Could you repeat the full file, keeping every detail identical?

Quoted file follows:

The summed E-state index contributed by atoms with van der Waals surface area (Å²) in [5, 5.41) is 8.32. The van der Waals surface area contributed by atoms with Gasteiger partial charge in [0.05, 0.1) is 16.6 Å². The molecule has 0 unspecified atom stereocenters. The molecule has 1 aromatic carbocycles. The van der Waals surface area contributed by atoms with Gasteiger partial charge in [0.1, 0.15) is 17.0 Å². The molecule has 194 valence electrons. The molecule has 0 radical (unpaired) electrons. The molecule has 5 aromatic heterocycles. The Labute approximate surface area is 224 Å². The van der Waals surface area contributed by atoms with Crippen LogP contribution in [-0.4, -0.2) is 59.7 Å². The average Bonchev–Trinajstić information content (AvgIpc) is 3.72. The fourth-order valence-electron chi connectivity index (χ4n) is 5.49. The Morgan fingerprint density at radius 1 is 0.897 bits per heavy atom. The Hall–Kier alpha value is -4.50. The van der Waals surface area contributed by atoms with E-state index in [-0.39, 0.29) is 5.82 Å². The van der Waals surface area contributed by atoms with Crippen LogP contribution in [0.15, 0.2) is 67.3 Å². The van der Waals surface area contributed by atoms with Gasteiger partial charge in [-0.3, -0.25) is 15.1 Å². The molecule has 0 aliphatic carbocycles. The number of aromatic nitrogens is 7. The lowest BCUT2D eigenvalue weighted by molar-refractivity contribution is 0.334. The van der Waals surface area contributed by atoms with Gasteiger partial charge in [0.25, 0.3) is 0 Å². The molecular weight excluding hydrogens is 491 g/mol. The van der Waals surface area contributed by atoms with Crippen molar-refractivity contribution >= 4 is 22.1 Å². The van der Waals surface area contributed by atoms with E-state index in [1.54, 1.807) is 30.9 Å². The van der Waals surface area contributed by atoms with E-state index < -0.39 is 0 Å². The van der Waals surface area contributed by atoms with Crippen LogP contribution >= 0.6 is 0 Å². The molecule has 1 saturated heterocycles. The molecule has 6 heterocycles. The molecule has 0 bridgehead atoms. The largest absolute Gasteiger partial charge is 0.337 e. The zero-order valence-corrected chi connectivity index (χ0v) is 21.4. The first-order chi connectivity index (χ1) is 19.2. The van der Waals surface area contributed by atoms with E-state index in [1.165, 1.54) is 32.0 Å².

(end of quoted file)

The summed E-state index contributed by atoms with van der Waals surface area (Å²) in [5, 5.41) is 8.32. The van der Waals surface area contributed by atoms with Gasteiger partial charge in [0.05, 0.1) is 16.6 Å². The molecule has 0 unspecified atom stereocenters. The molecule has 1 aromatic carbocycles. The van der Waals surface area contributed by atoms with Gasteiger partial charge in [0.1, 0.15) is 17.0 Å². The molecule has 194 valence electrons. The molecule has 0 radical (unpaired) electrons. The molecule has 5 aromatic heterocycles. The Labute approximate surface area is 224 Å². The van der Waals surface area contributed by atoms with Crippen LogP contribution in [-0.4, -0.2) is 59.7 Å². The average Bonchev–Trinajstić information content (AvgIpc) is 3.72. The fourth-order valence-electron chi connectivity index (χ4n) is 5.49. The Morgan fingerprint density at radius 1 is 0.897 bits per heavy atom. The Hall–Kier alpha value is -4.50. The van der Waals surface area contributed by atoms with E-state index in [-0.39, 0.29) is 5.82 Å². The van der Waals surface area contributed by atoms with Crippen LogP contribution in [0.15, 0.2) is 67.3 Å². The van der Waals surface area contributed by atoms with Gasteiger partial charge in [-0.3, -0.25) is 15.1 Å². The molecule has 0 aliphatic carbocycles. The number of aromatic nitrogens is 7. The lowest BCUT2D eigenvalue weighted by molar-refractivity contribution is 0.334. The van der Waals surface area contributed by atoms with Gasteiger partial charge in [0.25, 0.3) is 0 Å². The molecular weight excluding hydrogens is 491 g/mol. The van der Waals surface area contributed by atoms with Crippen molar-refractivity contribution >= 4 is 22.1 Å². The van der Waals surface area contributed by atoms with E-state index in [1.54, 1.807) is 30.9 Å². The van der Waals surface area contributed by atoms with E-state index < -0.39 is 0 Å². The van der Waals surface area contributed by atoms with Crippen LogP contribution >= 0.6 is 0 Å². The molecule has 1 saturated heterocycles. The molecule has 6 heterocycles. The molecule has 0 bridgehead atoms. The largest absolute Gasteiger partial charge is 0.337 e. The zero-order valence-corrected chi connectivity index (χ0v) is 21.4. The first-order chi connectivity index (χ1) is 19.2. The van der Waals surface area contributed by atoms with E-state index in [1.165, 1.54) is 32.0 Å².